Please notice that the term computer system here includes hardware, software, network
transmission paths, and people who interact with these components. By this definition,
everything from a desktop workstation to the Internet qualifies as a computer system.
An attacker is a person who tries to gain an advantage by exploiting a security hole.
Attackers are misfeasors, masqueraders, or clandestine users.
These authorized users gain additional but unauthorized access to resources on
a system or otherwise misuse their authorization. Examples include programmers who use their
accounts to exploit operating system (OS) vulnerabilities and gain administrative privileges, or
accountants who embezzlemoney by falsifying records in a database to which they have regular
access. A misfeasor is an "inside" person, someone within an organization who introduces a
security risk or poses a threat.
These people use authorized user access privileges to enter a system and
then, posing as that user, attack the system. Examples include hackers who obtain usernames and
passwords by cracking password files, and then use that information to gain entry to the system.
Masqueraders are usually persons outside the organization.
These individuals are insiders or outsiders who obtain their own, distinct
unauthorized access to a system. Examples include hackers who obtain administrative access to a
system long enough to create their own user accounts for subsequent access.
The concepts of access and authorization are not necessarily limited to user accounts within
an OS. Physical access to an equipment closet or authorization to place orders for new telephony
service are examples of other types of access and authorization. All persons who have any degree
of physical or logical interaction with a system, its components, or its processes are capable of
compromising system security.
The goals of an attacker range from innocuous to severely damaging:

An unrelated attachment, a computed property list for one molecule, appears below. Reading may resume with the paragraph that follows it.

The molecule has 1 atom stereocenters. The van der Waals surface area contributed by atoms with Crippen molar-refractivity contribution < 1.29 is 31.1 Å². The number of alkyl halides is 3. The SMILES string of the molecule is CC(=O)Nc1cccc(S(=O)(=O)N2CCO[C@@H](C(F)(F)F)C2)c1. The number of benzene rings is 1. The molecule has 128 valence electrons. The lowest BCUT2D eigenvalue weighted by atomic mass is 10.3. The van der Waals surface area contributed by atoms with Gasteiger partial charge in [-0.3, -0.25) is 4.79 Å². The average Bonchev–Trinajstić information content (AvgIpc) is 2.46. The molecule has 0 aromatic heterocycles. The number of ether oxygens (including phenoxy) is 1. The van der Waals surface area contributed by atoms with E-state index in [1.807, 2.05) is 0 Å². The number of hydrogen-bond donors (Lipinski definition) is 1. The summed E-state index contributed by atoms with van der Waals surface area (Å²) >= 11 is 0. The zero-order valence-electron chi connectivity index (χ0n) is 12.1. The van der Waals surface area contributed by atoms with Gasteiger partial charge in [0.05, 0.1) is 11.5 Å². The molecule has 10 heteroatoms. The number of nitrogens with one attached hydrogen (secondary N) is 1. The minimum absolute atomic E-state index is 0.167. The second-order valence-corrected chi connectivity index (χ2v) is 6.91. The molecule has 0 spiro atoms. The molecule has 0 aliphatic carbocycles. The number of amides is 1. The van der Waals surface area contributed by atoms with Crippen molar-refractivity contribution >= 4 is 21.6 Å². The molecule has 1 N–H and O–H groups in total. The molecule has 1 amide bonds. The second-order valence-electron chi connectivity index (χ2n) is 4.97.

Most thrill-seeking attackers are trophy grabbing. Their intent is not to
disrupt or damage a system, but to prove that they can enter the system. Such accomplishments
are badges of achievement in the hacker community.
The most common goal of a security attack is information theft. Intruders
seek sensitive information such as credit card numbers, usernames, passwords, and medical records.
This type of attack involves attackers who use computer resources without
paying for them. Software pirates who crack systems to host stolen software, or warez, for others
to download are guilty of service theft. Clandestine users also commit service theft by having
unauthorized accounts on a server.
This is the act of illegally assuming the identity of another person, or
masquerading, to gain control of that person's resources (usually computer and economic
privileges). An example of this is an attacker who uses stolen social security numbers and credit
histories to establish and exercise unauthorized lines of credit. Identity theft does not necessarily
involve information theft. For example, an attacker can commit e-mail forgerywithout stealing
sensitive information about the e-mail address owner.
This attack is more serious than information theft because the attacker alters
data rather than simply copying it. A student who changes a grade in a university registrar's